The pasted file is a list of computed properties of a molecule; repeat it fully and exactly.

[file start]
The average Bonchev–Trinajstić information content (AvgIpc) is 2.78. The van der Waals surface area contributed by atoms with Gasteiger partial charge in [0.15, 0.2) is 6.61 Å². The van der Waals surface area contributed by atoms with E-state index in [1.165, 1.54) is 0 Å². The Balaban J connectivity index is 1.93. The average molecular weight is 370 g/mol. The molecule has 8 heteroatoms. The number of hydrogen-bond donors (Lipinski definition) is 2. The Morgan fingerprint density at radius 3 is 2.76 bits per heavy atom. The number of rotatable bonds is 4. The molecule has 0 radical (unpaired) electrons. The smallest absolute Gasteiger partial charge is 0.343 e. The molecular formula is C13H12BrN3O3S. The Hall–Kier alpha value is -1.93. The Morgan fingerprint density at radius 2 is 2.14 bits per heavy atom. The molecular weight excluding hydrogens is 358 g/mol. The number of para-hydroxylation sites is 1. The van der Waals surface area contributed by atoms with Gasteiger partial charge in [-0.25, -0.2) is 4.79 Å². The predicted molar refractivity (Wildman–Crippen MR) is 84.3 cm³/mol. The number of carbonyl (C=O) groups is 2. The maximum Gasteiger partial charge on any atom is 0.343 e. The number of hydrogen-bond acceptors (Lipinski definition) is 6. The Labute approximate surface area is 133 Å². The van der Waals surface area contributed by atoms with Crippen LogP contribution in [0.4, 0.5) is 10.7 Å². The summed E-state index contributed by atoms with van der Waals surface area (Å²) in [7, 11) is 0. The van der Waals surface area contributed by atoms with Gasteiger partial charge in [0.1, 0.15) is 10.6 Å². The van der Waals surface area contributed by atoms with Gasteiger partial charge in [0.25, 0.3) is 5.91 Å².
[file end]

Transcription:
The average Bonchev–Trinajstić information content (AvgIpc) is 2.78. The van der Waals surface area contributed by atoms with Gasteiger partial charge in [0.15, 0.2) is 6.61 Å². The van der Waals surface area contributed by atoms with E-state index in [1.165, 1.54) is 0 Å². The Balaban J connectivity index is 1.93. The average molecular weight is 370 g/mol. The molecule has 8 heteroatoms. The number of hydrogen-bond donors (Lipinski definition) is 2. The Morgan fingerprint density at radius 3 is 2.76 bits per heavy atom. The number of rotatable bonds is 4. The molecule has 0 radical (unpaired) electrons. The smallest absolute Gasteiger partial charge is 0.343 e. The molecular formula is C13H12BrN3O3S. The Hall–Kier alpha value is -1.93. The Morgan fingerprint density at radius 2 is 2.14 bits per heavy atom. The molecular weight excluding hydrogens is 358 g/mol. The number of para-hydroxylation sites is 1. The van der Waals surface area contributed by atoms with Gasteiger partial charge in [-0.25, -0.2) is 4.79 Å². The predicted molar refractivity (Wildman–Crippen MR) is 84.3 cm³/mol. The number of carbonyl (C=O) groups is 2. The maximum Gasteiger partial charge on any atom is 0.343 e. The number of hydrogen-bond acceptors (Lipinski definition) is 6. The Labute approximate surface area is 133 Å². The van der Waals surface area contributed by atoms with Crippen LogP contribution in [0.4, 0.5) is 10.7 Å². The summed E-state index contributed by atoms with van der Waals surface area (Å²) in [7, 11) is 0. The van der Waals surface area contributed by atoms with Gasteiger partial charge in [0.1, 0.15) is 10.6 Å². The van der Waals surface area contributed by atoms with Gasteiger partial charge in [0.25, 0.3) is 5.91 Å².